The central melodrama revolves around the impossible love of Tsui-ying for Ling-yun, a love that she must willingly sacrifice in order to fulfil her role as a daughter both to her literal father and to her country. There is also however a degree of awkward comedy in Ling-yun’s continual discomfort that he must now refer to Tsui-ying as his aunt, their love now a further taboo in taking on a quasi-incestuous quality. Continually pained, she must keep her cover identity intact unable to explain to Ling-yun why she left him, encouraging him to think of her as a cold and heartless woman while watching him romancing his cousin, Ai-li (Liu Ching), whom she has come to genuinely care for as a maternal figure despite there being very little difference between them in age. 

What she apparently doesn’t know despite being a cunning mastermind is that almost everyone in her house is also a spy. As the famed Heaven No. 1, Tsui-Ying plays the cooly elegant wife of a diplomat cosying up to the Japanese but her activities perhaps owe more to the Basil Rathbone Sherlock Holmes movies than they do to the ever popular Bond, a late montage sequence showing her in a series of disguises from a wise old man to anonymous soldier and cheerful shoeshine boy while an early slapstick set piece sees the Resistance hide a pistol inside a roast duck in order to assassinate the Japanese advisor at dinner, the plan almost foiled by Chao-chun’s fiddling with the lazy Suzan. 

Everything is indeed the fault of the Japanese, but it’s Chao-chun, the collaborator who is the true villain even in his bumbling cluelessness, a quality also reflected in his idiot police chief Captain Wan who consistently fails to capture any Resistance members despite Chao-chun repeatedly ordering him to. In another bumbling piece of verbal humour, Captain Wan (Hu Tou) simply repeats the speech he’s just had criticising him for incompetence verbatim to his own subordinates while not doing much of anything himself. They are both, fairly obviously, outclassed by Tsui-ying playing the part of the clueless society bride lounging around in her furs and mediating in-house disputes while simultaneously plotting to bring them both down once they’ve outlived their usefulness. Though she is forced to give up what is most important to her, her love for Ling-yun, what she discovers is perhaps a transgressive sense of freedom and independence in her life as a master spy not otherwise available to an ordinary woman as she pursues her revenge for the death of her father.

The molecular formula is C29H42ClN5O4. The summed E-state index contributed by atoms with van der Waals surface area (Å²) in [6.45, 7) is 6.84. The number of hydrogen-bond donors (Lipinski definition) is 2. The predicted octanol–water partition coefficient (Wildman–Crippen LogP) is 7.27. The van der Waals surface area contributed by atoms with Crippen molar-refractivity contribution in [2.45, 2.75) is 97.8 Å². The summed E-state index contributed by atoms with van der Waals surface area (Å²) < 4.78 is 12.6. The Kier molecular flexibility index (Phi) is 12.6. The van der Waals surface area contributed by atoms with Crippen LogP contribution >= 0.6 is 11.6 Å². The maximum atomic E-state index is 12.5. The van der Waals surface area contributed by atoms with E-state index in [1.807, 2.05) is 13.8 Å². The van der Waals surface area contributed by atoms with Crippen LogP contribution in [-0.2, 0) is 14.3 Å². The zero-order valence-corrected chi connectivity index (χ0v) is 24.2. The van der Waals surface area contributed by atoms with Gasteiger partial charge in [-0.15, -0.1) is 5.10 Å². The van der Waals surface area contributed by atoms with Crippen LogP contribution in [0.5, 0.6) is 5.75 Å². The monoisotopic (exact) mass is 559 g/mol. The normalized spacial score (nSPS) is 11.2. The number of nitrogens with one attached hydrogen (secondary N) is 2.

Nevertheless, she is also orphaned both literally and metaphorically forced into a life of wandering. The separation of the lovers, blamed on the Japanese, is symbolic of that between the two Chinas as echoed in Tsui-ying’s melancholy love song and no doubt appealing to the prevailing ideology of the ruling regime save for the implication of fatalism as Tsui-ying and Ling-yun pursue exile in opposing directions. Even so with its fantastically compelling heroine, ironic humour, and atmosphere of intrigue tempered with melancholy romance, The Best Secret Agent more than lives up to its name as the master spy effortlessly completes her primary mission even if sacrificing her heart in the process. 


The Best Secret Agent streams in the UK 25th to 31st October as part of this year’s Taiwan Film Festival Edinburgh.

Trailer (Traditional Chinese subtitles only)